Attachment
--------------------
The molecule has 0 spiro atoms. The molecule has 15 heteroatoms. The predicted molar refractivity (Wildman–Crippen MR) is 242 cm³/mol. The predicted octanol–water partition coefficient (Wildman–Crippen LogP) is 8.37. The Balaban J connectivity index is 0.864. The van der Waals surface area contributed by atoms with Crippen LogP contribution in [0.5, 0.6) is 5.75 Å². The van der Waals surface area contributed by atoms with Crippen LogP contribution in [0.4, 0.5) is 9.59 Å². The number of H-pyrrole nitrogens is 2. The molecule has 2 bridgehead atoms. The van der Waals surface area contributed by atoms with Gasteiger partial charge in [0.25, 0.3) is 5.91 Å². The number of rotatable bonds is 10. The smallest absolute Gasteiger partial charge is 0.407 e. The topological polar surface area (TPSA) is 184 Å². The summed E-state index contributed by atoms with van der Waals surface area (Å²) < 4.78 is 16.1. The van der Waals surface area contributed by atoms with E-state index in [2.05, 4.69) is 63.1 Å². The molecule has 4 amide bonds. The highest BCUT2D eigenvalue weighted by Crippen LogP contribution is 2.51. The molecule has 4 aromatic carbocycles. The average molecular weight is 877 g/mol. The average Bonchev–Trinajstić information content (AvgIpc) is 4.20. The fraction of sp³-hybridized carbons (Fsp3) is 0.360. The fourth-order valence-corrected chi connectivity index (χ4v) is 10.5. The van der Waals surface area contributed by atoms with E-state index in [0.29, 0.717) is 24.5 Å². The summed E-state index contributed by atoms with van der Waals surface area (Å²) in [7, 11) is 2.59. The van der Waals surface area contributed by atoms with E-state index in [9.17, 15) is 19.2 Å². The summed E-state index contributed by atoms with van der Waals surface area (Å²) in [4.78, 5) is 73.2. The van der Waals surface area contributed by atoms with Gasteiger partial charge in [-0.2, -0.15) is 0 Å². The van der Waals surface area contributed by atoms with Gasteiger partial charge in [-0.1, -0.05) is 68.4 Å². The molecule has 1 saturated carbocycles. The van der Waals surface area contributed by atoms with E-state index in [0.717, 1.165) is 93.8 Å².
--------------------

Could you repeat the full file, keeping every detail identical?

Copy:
The molecule has 0 spiro atoms. The molecule has 15 heteroatoms. The predicted molar refractivity (Wildman–Crippen MR) is 242 cm³/mol. The predicted octanol–water partition coefficient (Wildman–Crippen LogP) is 8.37. The Balaban J connectivity index is 0.864. The van der Waals surface area contributed by atoms with Crippen LogP contribution in [0.5, 0.6) is 5.75 Å². The van der Waals surface area contributed by atoms with Crippen LogP contribution in [0.4, 0.5) is 9.59 Å². The number of H-pyrrole nitrogens is 2. The molecule has 2 bridgehead atoms. The van der Waals surface area contributed by atoms with Gasteiger partial charge in [0.25, 0.3) is 5.91 Å². The number of rotatable bonds is 10. The smallest absolute Gasteiger partial charge is 0.407 e. The topological polar surface area (TPSA) is 184 Å². The summed E-state index contributed by atoms with van der Waals surface area (Å²) < 4.78 is 16.1. The van der Waals surface area contributed by atoms with E-state index in [2.05, 4.69) is 63.1 Å². The molecule has 4 amide bonds. The highest BCUT2D eigenvalue weighted by Crippen LogP contribution is 2.51. The molecule has 4 aromatic carbocycles. The average molecular weight is 877 g/mol. The average Bonchev–Trinajstić information content (AvgIpc) is 4.20. The fraction of sp³-hybridized carbons (Fsp3) is 0.360. The fourth-order valence-corrected chi connectivity index (χ4v) is 10.5. The van der Waals surface area contributed by atoms with E-state index in [0.29, 0.717) is 24.5 Å². The summed E-state index contributed by atoms with van der Waals surface area (Å²) in [7, 11) is 2.59. The van der Waals surface area contributed by atoms with E-state index in [9.17, 15) is 19.2 Å². The summed E-state index contributed by atoms with van der Waals surface area (Å²) in [4.78, 5) is 73.2. The van der Waals surface area contributed by atoms with Gasteiger partial charge in [-0.2, -0.15) is 0 Å². The van der Waals surface area contributed by atoms with Gasteiger partial charge in [-0.1, -0.05) is 68.4 Å². The molecule has 1 saturated carbocycles. The van der Waals surface area contributed by atoms with E-state index in [0.717, 1.165) is 93.8 Å².